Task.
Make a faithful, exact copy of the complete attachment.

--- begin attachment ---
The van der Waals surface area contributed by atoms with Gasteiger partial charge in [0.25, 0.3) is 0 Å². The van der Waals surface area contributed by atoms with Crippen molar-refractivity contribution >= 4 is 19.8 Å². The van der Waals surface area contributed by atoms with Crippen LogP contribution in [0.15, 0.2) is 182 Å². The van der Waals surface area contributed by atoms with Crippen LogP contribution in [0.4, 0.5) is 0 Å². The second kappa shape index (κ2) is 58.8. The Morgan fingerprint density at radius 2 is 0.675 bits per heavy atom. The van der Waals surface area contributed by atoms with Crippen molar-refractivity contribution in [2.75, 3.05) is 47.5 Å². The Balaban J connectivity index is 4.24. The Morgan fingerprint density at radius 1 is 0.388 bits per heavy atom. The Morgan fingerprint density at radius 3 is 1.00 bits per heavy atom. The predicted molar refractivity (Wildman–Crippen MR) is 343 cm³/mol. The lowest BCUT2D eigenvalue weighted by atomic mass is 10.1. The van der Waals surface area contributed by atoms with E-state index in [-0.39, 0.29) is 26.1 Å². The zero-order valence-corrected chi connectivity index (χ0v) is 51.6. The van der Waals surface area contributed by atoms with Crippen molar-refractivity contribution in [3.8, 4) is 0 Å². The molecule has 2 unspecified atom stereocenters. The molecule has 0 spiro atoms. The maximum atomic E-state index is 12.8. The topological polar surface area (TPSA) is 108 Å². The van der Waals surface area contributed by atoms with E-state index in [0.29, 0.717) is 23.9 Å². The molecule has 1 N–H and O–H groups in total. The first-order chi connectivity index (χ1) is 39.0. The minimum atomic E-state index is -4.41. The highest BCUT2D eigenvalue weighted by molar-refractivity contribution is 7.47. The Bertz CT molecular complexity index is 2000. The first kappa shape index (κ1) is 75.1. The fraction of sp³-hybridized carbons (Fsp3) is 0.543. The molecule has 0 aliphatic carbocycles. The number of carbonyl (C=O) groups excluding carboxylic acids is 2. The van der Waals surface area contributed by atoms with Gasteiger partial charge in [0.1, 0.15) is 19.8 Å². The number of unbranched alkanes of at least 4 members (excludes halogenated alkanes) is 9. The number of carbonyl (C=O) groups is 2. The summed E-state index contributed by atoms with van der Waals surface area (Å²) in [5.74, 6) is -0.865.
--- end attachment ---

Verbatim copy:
The van der Waals surface area contributed by atoms with Gasteiger partial charge in [0.25, 0.3) is 0 Å². The van der Waals surface area contributed by atoms with Crippen molar-refractivity contribution >= 4 is 19.8 Å². The van der Waals surface area contributed by atoms with Crippen LogP contribution in [0.15, 0.2) is 182 Å². The van der Waals surface area contributed by atoms with Crippen LogP contribution in [0.4, 0.5) is 0 Å². The second kappa shape index (κ2) is 58.8. The Morgan fingerprint density at radius 2 is 0.675 bits per heavy atom. The van der Waals surface area contributed by atoms with Crippen molar-refractivity contribution in [2.75, 3.05) is 47.5 Å². The Balaban J connectivity index is 4.24. The Morgan fingerprint density at radius 1 is 0.388 bits per heavy atom. The Morgan fingerprint density at radius 3 is 1.00 bits per heavy atom. The predicted molar refractivity (Wildman–Crippen MR) is 343 cm³/mol. The lowest BCUT2D eigenvalue weighted by atomic mass is 10.1. The van der Waals surface area contributed by atoms with E-state index in [-0.39, 0.29) is 26.1 Å². The zero-order valence-corrected chi connectivity index (χ0v) is 51.6. The van der Waals surface area contributed by atoms with Crippen molar-refractivity contribution in [3.8, 4) is 0 Å². The molecule has 2 unspecified atom stereocenters. The molecule has 0 spiro atoms. The maximum atomic E-state index is 12.8. The topological polar surface area (TPSA) is 108 Å². The van der Waals surface area contributed by atoms with E-state index in [0.29, 0.717) is 23.9 Å². The molecule has 1 N–H and O–H groups in total. The first-order chi connectivity index (χ1) is 39.0. The minimum atomic E-state index is -4.41. The highest BCUT2D eigenvalue weighted by molar-refractivity contribution is 7.47. The Bertz CT molecular complexity index is 2000. The first kappa shape index (κ1) is 75.1. The fraction of sp³-hybridized carbons (Fsp3) is 0.543. The molecule has 0 aliphatic carbocycles. The number of carbonyl (C=O) groups excluding carboxylic acids is 2. The van der Waals surface area contributed by atoms with Gasteiger partial charge in [0.1, 0.15) is 19.8 Å². The number of unbranched alkanes of at least 4 members (excludes halogenated alkanes) is 9. The number of carbonyl (C=O) groups is 2. The summed E-state index contributed by atoms with van der Waals surface area (Å²) in [5.74, 6) is -0.865.